As your company grows and gains momentum in leads, you’ll inevitably lose the ability to effectively track and manage all of your vital business activity through manual methods such as paper documents, spreadsheets, or email folders.
These manual methods make sense, especially for businesses that are just getting started, because they are cost effective and manageable. However, when you reach the point where manual data storage and tracking is just too cumbersome, or is leading to lost, damaged, or incorrect information, it is time to consider investing in CRM software.
CRM software can help you centralize and streamline all of your business communications, leads, and even track sales information for you. While the benefits of implementing a CRM into your business are numerous, it is very important that you budget properly for this large business purchase and integration.
It is quite easy to overspend on such a purchase, so as you make your decision, you should consider how to work a CRM implementation into your budget. You will also want to think through all of the features you need to improve the efficiency of your teams and company overall and determine what business needs a CRM purchase will fulfill.
How to Budget for New CRM Software
Budgeting for a new CRM is a necessary first step to determine how much you can afford to invest. To accurately plan for what you can spend on purchasing a new CRM, you should consider aspects that impact your current and future profitability potential such as, costs, time savings, efficiency, and productivity.
The first thing you should become familiar with as you work a CRM into your company budget is cost. Make a detailed list of all your monthly expenditures, and compare those costs to your sales and profits over the past six to twelve months. This will give you a solid baseline of your profitability and help you see how much you can truly afford to spend on a CRM.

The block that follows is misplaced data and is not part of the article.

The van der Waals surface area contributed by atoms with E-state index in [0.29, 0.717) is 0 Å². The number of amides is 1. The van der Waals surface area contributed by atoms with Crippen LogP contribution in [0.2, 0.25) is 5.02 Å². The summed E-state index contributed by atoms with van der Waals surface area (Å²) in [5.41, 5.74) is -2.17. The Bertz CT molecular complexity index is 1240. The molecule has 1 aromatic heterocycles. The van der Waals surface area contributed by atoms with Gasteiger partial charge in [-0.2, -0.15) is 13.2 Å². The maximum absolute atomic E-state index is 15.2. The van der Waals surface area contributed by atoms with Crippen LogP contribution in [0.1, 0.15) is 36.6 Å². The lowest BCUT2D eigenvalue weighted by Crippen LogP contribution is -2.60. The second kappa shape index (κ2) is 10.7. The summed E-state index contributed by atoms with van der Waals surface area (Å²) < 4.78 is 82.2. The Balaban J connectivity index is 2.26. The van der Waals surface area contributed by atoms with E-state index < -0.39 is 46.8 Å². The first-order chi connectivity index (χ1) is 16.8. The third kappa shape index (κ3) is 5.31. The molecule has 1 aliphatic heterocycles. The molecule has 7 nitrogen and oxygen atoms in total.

Once you have an idea of the amount you have to spend, you can begin researching CRM solutions, and comparing features and costs to see what makes the most sense for your company financially.
Your profit potential cannot be fully estimated on sales and costs data alone. When you are budgeting for a powerful and time-saving software like a CRM, then you will also need to consider how much time the new tools will save you, and build that into your bottom line.
Efficiency and productivity
While planning for your new CRM, you should also spend time evaluating what activities your team is spending the most time on each day. If your company has experienced recent growth, there is a good chance that your valuable team members may be spending a majority of their time on paperwork rather than working toward bigger strategic initiatives in your company.
The CRM Features You Should Consider
In addition to crunching the numbers in your budget for CRM software, you should also consider the product details and features that will be the most beneficial to your company and employees. If you have a good understanding of what you need, you will be better prepared to make an informed decision as you select which CRM software option to buy. This step of the planning process will also help you avoid purchasing too much software filled with options you don’t need or won’t ever use.
As you plan your CRM purchase, ask yourself the following questions to evaluate the most important CRM features for your business:
- How can this software simplify lead generation, tracking, and follow-up?
- How easy will it be to integrate this CRM?
- Can this system be accessed remotely or from mobile devices?
- How difficult will it be to customize this CRM to my business needs?
- What kind of support does this CRM offer?
- Does this CRM offer user-friendly and accurate analytics?
How to Factor Business Needs into Your Purchasing Decision
Finally, but perhaps most importantly, you will need to factor your unique business needs into your CRM purchasing decision. Do a thorough analysis of the things that may be holding back your company growth, and then address whether or not a CRM can help heal some of the pain points that are consistent across your company.
Some of the business needs you should factor in are:
- Customer retention and churn rates
- Success with meeting sales goals and strategic objectives
- New client or customer acquisition
Completing an in-depth analysis of your business and effective budgeting will help you understand your business needs and growth challenges. You can then use this vital information for selecting a CRM that best fits your needs and your budget, as well as discover even more ways you can position your business for growth and success.